Oct. 19, 2005--Today's most successful small and mid-size companies are also engines of job growth, this year's Inc. 500 ranking shows.

The businesses that made Inc. magazine's 24th annual list of the country's fastest-growing private companies, which hits newsstands Nov. 1, together generated some 25,180 new jobs last year alone, up a full 35% on a year-over-year basis. They're also planning to add 17,000 more jobs in the coming year.

By contrast, Fortune 500 companies lost jobs on average between 2001 and 2003, before rebounding by just 1.3% in 2004.

Since being founded, this year's Inc. 500 companies together created more than 95,000 jobs. Project manager Jim Melloan called the scale of that job growth nothing short of amazing. He said it underscored the changing nature of the economy, crediting small and mid-size firms with having the necessary flexibility and adaptability to deal with a new and rapidly developing business landscape.

"With unprecedented global competition, companies have to be able to turn on a dime, and discover innovative new ways of doing business," Melloan said. "Increasingly, it's the smaller, agile companies like those on the Inc. 500 that are best equipped to meet these challenges."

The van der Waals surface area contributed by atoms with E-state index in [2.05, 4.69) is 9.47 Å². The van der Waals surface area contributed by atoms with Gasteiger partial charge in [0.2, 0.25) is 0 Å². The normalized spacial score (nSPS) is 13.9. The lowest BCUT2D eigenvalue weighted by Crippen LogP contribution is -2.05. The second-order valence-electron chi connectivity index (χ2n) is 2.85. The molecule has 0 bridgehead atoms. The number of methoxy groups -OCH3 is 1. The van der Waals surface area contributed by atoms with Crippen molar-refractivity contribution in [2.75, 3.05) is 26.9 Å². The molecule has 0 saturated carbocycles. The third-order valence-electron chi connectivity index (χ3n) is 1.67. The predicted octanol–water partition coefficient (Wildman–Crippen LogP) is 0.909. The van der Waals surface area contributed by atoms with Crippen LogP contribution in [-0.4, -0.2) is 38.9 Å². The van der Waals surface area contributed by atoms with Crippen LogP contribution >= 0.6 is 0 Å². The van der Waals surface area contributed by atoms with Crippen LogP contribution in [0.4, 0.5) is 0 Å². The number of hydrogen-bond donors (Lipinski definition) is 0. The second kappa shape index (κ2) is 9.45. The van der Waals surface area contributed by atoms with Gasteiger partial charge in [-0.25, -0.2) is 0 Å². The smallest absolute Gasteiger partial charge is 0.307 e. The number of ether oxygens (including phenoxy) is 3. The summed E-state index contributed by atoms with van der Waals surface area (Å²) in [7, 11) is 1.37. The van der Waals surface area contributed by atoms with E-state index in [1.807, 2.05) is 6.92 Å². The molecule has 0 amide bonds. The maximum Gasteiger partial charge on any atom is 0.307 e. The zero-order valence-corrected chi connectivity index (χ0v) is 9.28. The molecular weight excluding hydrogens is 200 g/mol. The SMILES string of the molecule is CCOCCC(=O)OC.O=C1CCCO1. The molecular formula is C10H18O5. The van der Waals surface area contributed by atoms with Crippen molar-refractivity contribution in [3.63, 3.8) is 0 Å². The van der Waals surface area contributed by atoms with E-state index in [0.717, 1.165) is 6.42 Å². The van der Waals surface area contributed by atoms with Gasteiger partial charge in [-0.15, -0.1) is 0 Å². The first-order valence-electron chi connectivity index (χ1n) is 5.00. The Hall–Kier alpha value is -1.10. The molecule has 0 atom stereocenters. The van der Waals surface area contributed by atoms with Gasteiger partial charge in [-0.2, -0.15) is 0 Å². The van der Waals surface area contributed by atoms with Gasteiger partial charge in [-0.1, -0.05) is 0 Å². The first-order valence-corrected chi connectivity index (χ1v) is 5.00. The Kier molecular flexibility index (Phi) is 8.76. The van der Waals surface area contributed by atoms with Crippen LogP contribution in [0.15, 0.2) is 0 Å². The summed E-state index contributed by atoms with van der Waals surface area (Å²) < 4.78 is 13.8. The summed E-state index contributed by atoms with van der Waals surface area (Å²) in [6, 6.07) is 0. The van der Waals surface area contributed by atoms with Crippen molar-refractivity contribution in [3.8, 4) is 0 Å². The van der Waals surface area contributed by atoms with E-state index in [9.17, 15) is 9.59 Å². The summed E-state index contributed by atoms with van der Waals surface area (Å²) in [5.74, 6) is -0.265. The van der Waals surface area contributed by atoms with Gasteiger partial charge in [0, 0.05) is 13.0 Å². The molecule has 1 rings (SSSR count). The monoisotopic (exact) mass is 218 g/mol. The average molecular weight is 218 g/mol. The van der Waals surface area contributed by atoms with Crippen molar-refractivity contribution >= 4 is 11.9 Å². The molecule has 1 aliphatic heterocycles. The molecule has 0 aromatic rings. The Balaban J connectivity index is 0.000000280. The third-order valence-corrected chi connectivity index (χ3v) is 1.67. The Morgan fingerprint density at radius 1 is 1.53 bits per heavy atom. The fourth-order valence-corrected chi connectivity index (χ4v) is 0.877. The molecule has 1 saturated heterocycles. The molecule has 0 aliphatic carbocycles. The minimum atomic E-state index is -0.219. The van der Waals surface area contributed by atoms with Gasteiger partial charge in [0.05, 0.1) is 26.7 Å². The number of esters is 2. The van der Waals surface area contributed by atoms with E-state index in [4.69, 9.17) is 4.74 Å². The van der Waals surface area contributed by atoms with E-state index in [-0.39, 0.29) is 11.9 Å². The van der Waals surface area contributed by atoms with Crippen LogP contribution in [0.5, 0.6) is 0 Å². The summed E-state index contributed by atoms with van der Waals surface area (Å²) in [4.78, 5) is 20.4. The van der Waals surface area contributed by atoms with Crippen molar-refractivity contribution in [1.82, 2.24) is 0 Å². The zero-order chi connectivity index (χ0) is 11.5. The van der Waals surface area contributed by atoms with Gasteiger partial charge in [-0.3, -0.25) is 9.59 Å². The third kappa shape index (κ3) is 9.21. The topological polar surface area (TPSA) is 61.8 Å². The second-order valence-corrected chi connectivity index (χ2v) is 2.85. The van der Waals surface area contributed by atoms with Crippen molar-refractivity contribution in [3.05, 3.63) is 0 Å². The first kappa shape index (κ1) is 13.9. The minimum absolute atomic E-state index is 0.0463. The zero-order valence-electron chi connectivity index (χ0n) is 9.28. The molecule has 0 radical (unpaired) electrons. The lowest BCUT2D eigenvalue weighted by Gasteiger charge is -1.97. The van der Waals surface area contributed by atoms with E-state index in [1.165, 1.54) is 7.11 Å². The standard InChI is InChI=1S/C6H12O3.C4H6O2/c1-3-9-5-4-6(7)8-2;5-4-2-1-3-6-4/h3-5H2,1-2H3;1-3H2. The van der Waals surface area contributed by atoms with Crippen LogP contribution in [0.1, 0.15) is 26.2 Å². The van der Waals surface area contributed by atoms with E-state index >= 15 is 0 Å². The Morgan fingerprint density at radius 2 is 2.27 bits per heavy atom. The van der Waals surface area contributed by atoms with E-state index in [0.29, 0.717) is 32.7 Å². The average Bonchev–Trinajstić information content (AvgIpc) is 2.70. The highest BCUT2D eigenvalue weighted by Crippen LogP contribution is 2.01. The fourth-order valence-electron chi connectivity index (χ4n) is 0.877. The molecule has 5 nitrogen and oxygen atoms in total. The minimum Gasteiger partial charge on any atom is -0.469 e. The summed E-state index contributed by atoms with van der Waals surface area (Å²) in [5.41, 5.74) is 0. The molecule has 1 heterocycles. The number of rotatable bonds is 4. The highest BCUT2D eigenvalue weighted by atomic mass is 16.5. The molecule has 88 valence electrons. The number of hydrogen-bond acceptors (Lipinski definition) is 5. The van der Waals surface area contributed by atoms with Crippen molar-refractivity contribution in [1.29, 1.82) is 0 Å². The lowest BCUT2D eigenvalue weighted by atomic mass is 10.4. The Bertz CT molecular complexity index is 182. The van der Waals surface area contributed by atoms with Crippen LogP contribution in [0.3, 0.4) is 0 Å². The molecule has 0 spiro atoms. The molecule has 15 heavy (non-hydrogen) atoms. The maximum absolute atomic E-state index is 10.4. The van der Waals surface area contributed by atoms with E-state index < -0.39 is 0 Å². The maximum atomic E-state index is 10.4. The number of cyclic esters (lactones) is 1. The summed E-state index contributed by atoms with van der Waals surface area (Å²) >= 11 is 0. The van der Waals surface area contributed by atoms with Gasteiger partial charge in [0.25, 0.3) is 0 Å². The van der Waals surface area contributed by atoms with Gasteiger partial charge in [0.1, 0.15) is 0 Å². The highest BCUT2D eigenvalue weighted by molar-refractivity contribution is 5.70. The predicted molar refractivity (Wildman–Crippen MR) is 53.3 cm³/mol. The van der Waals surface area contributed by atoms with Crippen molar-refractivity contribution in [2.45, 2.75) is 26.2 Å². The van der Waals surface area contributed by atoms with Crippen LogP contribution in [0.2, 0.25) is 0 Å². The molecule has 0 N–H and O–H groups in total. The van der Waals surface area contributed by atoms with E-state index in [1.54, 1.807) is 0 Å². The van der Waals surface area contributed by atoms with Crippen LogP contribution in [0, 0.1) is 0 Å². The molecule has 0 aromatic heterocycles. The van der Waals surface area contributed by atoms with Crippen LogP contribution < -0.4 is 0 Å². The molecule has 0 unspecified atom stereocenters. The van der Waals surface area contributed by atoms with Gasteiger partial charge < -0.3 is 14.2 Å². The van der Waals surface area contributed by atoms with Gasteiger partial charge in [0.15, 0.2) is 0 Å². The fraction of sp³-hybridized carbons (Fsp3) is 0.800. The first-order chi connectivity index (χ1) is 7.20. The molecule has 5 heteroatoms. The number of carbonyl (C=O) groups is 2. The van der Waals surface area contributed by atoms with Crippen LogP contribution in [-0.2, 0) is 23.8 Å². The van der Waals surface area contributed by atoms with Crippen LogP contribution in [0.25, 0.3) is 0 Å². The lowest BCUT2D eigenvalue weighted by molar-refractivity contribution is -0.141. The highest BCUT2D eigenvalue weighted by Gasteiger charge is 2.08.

About 75% of all new jobs in the U.S. economy come from small, entrepreneurial businesses, government figures show.

Yet beyond job creation, this year's Inc. 500 companies posted an average three-year sales growth of 769%, with aggregate revenue last year of $15.9 billion. A full 84% were profitable. While many of these companies will go on to become household names, like Inc. 500 alumni Microsoft, Oracle, and Domino's Pizza, most are still flying below the radar of the mainstream business press.

Among them is Video Gaming Technologies, which fetched the No. 1 spot this year, growing a stunning 9,720% since 2001. The South-Carolina-based company, which makes touchscreen gaming machines and leases them to Indian Casinos in Oklahoma, took in $99.8 million last year.

"Video gaming is like a permit to print money," said CEO Jon Yarbrough, 48, who founded the business in 1991 after lending his foosball table to a local game parlor and watching people line up to pay for a game.

"The light went on right then," Yarbrough said. Today, VGT has garnered about 30% of the Oklahoma market and is now looking abroad to South America and China, which Yarbrough said "will dwarf the American market."

Not far behind VGT is Greenwood Village, Colorado-based Merlin Technologies, the No. 2 company, which handles software integration for government agencies and grew 7,978.9% over three years. Joining them in the No. 3 spot is Esilicon, a custom microchip provider based in Sunnyvale, California, which grew 7, 088.5% over the same period.

To be eligible for the annual list, companies have to be based in the U.S. and privately held through their fiscal year 2004. They also must have had at least $500,000 in net sales in the base year of 2001, with 2004 sales exceeding those from the previous year. Companies are ranked on cumulative three-year sale growth since 2001. Interviews with company officials, tax forms and audited financial statements from certified public accountants are used to verify company information.